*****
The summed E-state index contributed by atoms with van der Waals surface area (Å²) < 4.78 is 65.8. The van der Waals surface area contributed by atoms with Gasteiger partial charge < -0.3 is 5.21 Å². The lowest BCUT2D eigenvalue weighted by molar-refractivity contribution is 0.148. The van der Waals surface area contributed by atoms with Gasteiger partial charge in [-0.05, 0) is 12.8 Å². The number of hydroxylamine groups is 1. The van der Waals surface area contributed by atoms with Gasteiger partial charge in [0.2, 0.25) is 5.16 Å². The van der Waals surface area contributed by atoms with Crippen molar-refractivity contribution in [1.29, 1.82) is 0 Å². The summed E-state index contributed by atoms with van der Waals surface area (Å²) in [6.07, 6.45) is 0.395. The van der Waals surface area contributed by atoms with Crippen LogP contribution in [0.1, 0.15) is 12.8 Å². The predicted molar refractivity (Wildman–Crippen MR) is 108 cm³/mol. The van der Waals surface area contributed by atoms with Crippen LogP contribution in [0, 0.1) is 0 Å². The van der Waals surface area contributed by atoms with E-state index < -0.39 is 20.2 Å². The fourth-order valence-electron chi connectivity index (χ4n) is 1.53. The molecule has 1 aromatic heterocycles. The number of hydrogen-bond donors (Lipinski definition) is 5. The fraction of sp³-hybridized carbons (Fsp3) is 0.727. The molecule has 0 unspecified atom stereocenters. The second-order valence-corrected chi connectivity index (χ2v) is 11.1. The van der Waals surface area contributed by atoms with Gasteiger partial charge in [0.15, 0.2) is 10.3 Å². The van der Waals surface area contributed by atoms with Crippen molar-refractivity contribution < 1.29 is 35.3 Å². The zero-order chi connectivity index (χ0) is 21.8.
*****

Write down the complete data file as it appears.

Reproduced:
The summed E-state index contributed by atoms with van der Waals surface area (Å²) < 4.78 is 65.8. The van der Waals surface area contributed by atoms with Gasteiger partial charge < -0.3 is 5.21 Å². The lowest BCUT2D eigenvalue weighted by molar-refractivity contribution is 0.148. The van der Waals surface area contributed by atoms with Gasteiger partial charge in [-0.05, 0) is 12.8 Å². The number of hydroxylamine groups is 1. The van der Waals surface area contributed by atoms with Gasteiger partial charge in [0.2, 0.25) is 5.16 Å². The van der Waals surface area contributed by atoms with Crippen molar-refractivity contribution in [1.29, 1.82) is 0 Å². The summed E-state index contributed by atoms with van der Waals surface area (Å²) in [6.07, 6.45) is 0.395. The van der Waals surface area contributed by atoms with Crippen LogP contribution in [0.1, 0.15) is 12.8 Å². The predicted molar refractivity (Wildman–Crippen MR) is 108 cm³/mol. The van der Waals surface area contributed by atoms with Crippen LogP contribution in [0, 0.1) is 0 Å². The van der Waals surface area contributed by atoms with E-state index < -0.39 is 20.2 Å². The fourth-order valence-electron chi connectivity index (χ4n) is 1.53. The molecule has 1 aromatic heterocycles. The number of hydrogen-bond donors (Lipinski definition) is 5. The fraction of sp³-hybridized carbons (Fsp3) is 0.727. The molecule has 0 unspecified atom stereocenters. The second-order valence-corrected chi connectivity index (χ2v) is 11.1. The van der Waals surface area contributed by atoms with Gasteiger partial charge in [0.15, 0.2) is 10.3 Å². The van der Waals surface area contributed by atoms with Crippen molar-refractivity contribution < 1.29 is 35.3 Å². The zero-order chi connectivity index (χ0) is 21.8.